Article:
Pre soaking. This gives yo a reference for how much it will expand. They say online to add a gallon of water er 40 lb bag, but I just use the hose and fill it up. I’ve yet to use too much water, but I am sure you can ruin the entire bag if you do. 

The savings has come in the weekly cleaning. The particles are super fine and basically I feel like I am in a giant cat litter box sifting through for the dry and liquid waste. It even clumps with urine like cat litter does. There is next to no waste which has reduced my wheel barrow loads from 12 down to 7 which is a big time saver as well as reduction to my manure pile (which I hate with an unhealthy passion, but needs to exist until I can save up to buy a manure spreader). Since there is no waste, I can top of each stall when finished picking and have so far only needed one extra bag total a week to do this, which saves me five bags of shavings a week. After two weeks I am already saving money even with the initial up front increase in cost.

After adding an unknown quantity of water. You can actually hear it soaking up the water and watch it grow. Sorta sounds like Rice Krispy cereal in milk.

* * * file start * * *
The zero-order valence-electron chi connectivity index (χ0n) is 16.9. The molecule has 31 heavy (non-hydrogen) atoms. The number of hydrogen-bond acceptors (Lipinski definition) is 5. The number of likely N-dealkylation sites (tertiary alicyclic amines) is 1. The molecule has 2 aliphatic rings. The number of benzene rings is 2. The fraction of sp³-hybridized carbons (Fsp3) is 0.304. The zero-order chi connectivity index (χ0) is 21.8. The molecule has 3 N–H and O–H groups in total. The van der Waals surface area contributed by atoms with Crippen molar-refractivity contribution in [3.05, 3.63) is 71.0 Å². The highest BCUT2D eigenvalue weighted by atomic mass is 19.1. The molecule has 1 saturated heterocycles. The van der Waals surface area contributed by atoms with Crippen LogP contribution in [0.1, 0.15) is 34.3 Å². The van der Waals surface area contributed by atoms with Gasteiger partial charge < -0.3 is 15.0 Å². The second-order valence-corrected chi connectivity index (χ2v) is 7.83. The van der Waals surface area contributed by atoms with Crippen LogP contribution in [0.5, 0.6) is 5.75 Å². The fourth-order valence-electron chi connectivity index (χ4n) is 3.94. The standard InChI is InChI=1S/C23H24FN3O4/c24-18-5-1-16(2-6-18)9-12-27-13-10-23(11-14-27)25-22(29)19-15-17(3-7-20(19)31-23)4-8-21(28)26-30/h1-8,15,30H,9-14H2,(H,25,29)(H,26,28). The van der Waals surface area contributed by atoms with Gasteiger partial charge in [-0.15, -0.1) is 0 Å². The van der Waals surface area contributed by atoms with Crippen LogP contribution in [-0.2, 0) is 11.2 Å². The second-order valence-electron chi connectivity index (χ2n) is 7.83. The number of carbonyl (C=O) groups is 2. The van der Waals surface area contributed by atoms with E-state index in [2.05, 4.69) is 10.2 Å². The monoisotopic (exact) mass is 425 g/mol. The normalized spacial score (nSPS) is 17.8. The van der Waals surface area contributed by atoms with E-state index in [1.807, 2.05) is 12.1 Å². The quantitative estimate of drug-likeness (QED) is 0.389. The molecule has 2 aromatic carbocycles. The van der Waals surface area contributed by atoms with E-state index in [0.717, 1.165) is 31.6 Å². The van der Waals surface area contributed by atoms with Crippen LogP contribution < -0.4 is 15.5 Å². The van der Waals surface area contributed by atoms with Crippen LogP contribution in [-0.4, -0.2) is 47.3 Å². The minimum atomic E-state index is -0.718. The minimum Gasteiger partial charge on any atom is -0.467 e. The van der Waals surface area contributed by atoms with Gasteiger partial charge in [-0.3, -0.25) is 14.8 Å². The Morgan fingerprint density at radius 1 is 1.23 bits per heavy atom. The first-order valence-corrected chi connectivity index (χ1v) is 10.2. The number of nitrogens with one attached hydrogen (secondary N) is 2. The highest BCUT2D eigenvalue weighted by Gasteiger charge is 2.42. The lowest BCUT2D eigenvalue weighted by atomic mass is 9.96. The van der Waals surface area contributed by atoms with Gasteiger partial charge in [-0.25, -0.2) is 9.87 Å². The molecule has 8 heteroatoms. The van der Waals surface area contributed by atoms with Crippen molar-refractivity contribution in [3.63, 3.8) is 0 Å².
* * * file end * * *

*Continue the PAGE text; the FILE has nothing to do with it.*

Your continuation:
It is horse approved as well. Every time I top it off, Pete comes back out of his stall covered in shavings from a good roll. He never did that with the regular shavings. I really like the feel of these as they are super springy and comfortable under my own feet, so I can only image how it feels to the horses.

Old Man Winter coming out of his freshly cleaned stall covered in savings from rolling. 

The only real con I have found is that cleaning the stalls takes twice as long even with the reduced trip to dump the wheel barrow. Sifting through the piles, trying to sift off the excess clean shavings, and trying to locate the pee piles takes way more time than just scooping it all up as before. I thought it would even out with the fewer trips to the pile and less bags needing dumped back in, but the time it takes to soak the stuff before dumping it wastes any time gained.

Not sure if you have to , but i like to stir it all up with my hand and make sure the majority is soft and fluffy. I always end up with some pellets remaining, but not so many that I care. I have read online that people just throw the dry pellets in when they top it off, but ick. 

In the end though, it is worth it. I like the bedding a lot more in general, the horses are happier and it is costing way less money. I’ve used it for three weeks now and will continue for now. I know there are fancier versions of the pellets out there, but so far this is working out just fine and has the convenience of me being able to pick up bags after work n my way home versus taking time off work to meet the delivery guy and spending half a day moving it inside.